To convert 17 from Denary to Binary

C-x * q         Enter quick calc mode
17              Hit enter
Result: 17 =>  17  (16#11, 8#21, 2#10001, " ")

To convert 1100 from Binary to Denary (or Hex)

C-x * q         Enter quick calc mode
2#1100          Enter in minibuffer.  Use 16# to enter a Hex number
Result: 12 =>  12  (16#C, 8#14, 2#1100, " ")

See Also

Finding my Place

(This post appears as part of the document My Emacs Writing Setup: a guide to how I write novels and short stories using Emacs Org Mode)

It can be a nuisance finding where things are even when writing a short story. When writing a novel, it’s easy to get lost amongst the story, the notes, the character sketches…

Fortunately, Emacs and Org-Mode have a number of features to help you find your way around.

The most basic and most useful method, of course, is Emacs search. I’ve written more about this here.

Similar to search are

M-x             occur, and
C-c / r         org-occur

These highlight all occurrences of the search string. This can be handy, for example, when searching to see which chapters a character appears in.

Quite often I find myself jumping up and down a file, adding text here and there. You can use the standard mark-ring commands:

C-<SPC> C-<SPC>         Set the mark to the mark ring
C-u C-<SPC>             Move point to where the mark was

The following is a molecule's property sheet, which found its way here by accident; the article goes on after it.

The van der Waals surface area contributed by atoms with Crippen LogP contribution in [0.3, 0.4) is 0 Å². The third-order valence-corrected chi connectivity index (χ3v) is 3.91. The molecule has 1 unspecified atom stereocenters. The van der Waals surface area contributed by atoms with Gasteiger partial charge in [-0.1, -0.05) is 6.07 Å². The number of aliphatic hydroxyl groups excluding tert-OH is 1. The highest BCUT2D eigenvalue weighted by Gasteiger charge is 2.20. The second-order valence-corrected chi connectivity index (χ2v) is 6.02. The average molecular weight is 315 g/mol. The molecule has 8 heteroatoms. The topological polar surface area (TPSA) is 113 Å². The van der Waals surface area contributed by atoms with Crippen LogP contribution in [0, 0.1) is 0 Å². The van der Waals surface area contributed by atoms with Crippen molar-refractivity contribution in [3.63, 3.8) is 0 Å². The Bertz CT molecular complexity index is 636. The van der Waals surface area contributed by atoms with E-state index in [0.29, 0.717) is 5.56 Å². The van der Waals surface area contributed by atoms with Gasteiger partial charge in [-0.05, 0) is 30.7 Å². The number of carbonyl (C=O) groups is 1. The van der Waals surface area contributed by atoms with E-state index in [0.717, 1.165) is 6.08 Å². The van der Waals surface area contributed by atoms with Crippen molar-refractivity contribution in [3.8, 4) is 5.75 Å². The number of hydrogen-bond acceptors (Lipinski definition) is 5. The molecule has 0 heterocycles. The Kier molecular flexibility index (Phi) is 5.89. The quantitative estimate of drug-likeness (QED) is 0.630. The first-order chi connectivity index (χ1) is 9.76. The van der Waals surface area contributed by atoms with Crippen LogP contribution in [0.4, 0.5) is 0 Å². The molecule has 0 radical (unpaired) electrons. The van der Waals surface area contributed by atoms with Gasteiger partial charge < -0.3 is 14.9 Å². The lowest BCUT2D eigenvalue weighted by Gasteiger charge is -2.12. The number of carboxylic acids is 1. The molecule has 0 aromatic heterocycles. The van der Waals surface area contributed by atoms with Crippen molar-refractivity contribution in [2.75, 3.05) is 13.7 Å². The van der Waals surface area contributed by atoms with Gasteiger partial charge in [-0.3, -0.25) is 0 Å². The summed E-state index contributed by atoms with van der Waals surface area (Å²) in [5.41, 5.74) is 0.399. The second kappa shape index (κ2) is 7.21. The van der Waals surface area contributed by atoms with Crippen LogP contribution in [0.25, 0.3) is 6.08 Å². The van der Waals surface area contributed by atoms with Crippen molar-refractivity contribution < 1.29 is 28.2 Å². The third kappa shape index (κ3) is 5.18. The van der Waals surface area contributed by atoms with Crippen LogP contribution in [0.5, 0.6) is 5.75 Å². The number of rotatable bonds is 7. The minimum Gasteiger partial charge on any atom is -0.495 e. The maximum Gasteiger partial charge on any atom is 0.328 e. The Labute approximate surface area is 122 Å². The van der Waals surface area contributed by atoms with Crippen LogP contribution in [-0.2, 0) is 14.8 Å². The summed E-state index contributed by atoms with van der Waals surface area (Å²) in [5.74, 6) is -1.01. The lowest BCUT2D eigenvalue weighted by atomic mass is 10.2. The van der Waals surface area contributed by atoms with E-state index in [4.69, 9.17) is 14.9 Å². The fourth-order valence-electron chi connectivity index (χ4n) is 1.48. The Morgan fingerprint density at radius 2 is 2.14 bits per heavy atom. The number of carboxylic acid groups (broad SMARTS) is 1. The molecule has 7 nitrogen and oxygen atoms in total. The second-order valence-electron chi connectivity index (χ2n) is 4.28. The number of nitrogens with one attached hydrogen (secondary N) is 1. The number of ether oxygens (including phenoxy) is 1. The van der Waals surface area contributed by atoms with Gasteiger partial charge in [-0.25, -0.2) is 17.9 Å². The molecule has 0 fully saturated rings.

… but org-mode has two commands that respectively push your current position to the mark-ring and jump to the last position on the mark ring. For convenience, I’ve bound them to the f7 key as follows.

(global-set-key (kbd "<f7>") 'org-mark-ring-push)
(global-set-key (kbd "C-<f7>") 'org-mark-ring-goto)

Now, I simply hit f7 to remember my position before heading off to edit elsewhere in the file, then hit C-f7 to return to where I started.


I’m assuming you already know how to use bookmarks, but if you don’t, here’s a link to the Emacs Wiki for a crash course.
As I write on multiple machines, I keep my bookmarks file on Dropbox so that I have a consistent set of bookmarks wherever I happen to be working. I’ve added the following command to my .emacs file to let Emacs know where my bookmarks are.

(setq bookmark-default-file "~/Dropbox/common/emacs/bookmarks.bmk" bookmark-save-flag 1)

I’ve got into the habit of having a bookmark named here. I try to set this mark when I finish working. When I start work, I simply jump to here.